It may be possible for two sites to achieve the same total score and in these cases other factors can be considered to make a final site selection. The site selection process ranks the sites from most preferable (highest total) to least preferable (lowest total).

Table 1: Decision matrix for site selection

What if two sites come out equal?

In the unlikely event that two or more of the list of candidate sites achieve the same total score, the site selection process must be able to address this matter.

The way to do this is to list all possible adverse consequences for each of the top scoring candidate sites. This forces the decision team to consider other important criteria in the final decision. The site with the least adverse consequences will then be the preferred site.

Another way is to revisit the decision matrix and review some of the relative scores, but this option should only be used as a last resort because it opens the way for forcing a decision.

This formal site selection process provides all the backup to support the final proposed site for the process plant.

Concluding remarks

Site selection for a process plant is one of the critical decisions for any project. The use of a formalised selection process helps to eliminate emotion in the final decision making. The formal selection process is also useful in communicating the final decision. However, final site selection for process plants is not the prerogative of the project manager. The project manager owns the selection process, participates in it, and makes recommendations to the project approval body.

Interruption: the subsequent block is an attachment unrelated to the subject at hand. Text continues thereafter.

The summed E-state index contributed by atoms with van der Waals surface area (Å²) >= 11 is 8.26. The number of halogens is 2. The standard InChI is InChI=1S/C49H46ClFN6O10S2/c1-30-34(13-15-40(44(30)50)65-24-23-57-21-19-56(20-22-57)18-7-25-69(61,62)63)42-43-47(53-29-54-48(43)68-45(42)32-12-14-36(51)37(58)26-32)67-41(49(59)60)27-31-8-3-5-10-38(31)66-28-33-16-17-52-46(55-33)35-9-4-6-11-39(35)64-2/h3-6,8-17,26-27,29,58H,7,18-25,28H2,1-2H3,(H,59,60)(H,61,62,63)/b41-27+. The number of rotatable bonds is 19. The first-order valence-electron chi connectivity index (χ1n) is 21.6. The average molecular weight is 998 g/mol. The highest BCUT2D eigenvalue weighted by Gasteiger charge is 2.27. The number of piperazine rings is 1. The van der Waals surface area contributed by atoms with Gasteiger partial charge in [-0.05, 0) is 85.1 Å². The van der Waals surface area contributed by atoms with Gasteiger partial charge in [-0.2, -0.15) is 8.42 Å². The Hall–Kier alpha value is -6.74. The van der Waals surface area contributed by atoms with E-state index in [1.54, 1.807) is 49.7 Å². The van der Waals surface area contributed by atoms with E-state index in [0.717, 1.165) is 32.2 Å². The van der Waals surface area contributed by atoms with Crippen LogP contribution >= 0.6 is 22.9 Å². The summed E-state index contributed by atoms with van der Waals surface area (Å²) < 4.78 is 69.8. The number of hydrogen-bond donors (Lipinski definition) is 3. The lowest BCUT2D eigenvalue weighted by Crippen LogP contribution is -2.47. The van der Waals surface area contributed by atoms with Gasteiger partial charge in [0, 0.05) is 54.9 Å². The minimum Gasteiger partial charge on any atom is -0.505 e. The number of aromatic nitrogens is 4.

To remove bias during site selection, it is essential to select and agree the decision criteria and weights for each beforehand. Otherwise the site selection process can be manipulated to force a predetermined decision. Bias can be further reduced by increasing the number of decision criteria and by using a larger team of decision makers.

References

Greyhill Advisors, Undated, The site selection process. Available from http://greyhill.com/site-selection-process . Accessed on 3 January 2017.

Charl Buys

Consulting Partner, Director

Charl has over 40 years experience in engineering and business management. He has worked in the steel industry and over 30 years in petrochemical and xTL sectors. More...

Jurie Steyn

Consulting Partner

Jurie holds a BEng(Chem)Hons and an MBA. He has more than 37 years of engineering, operations management and functional management experience. He started, developed and managed the Environmental & Risk Engineering group in Sasol Technology for more than 14 years. More...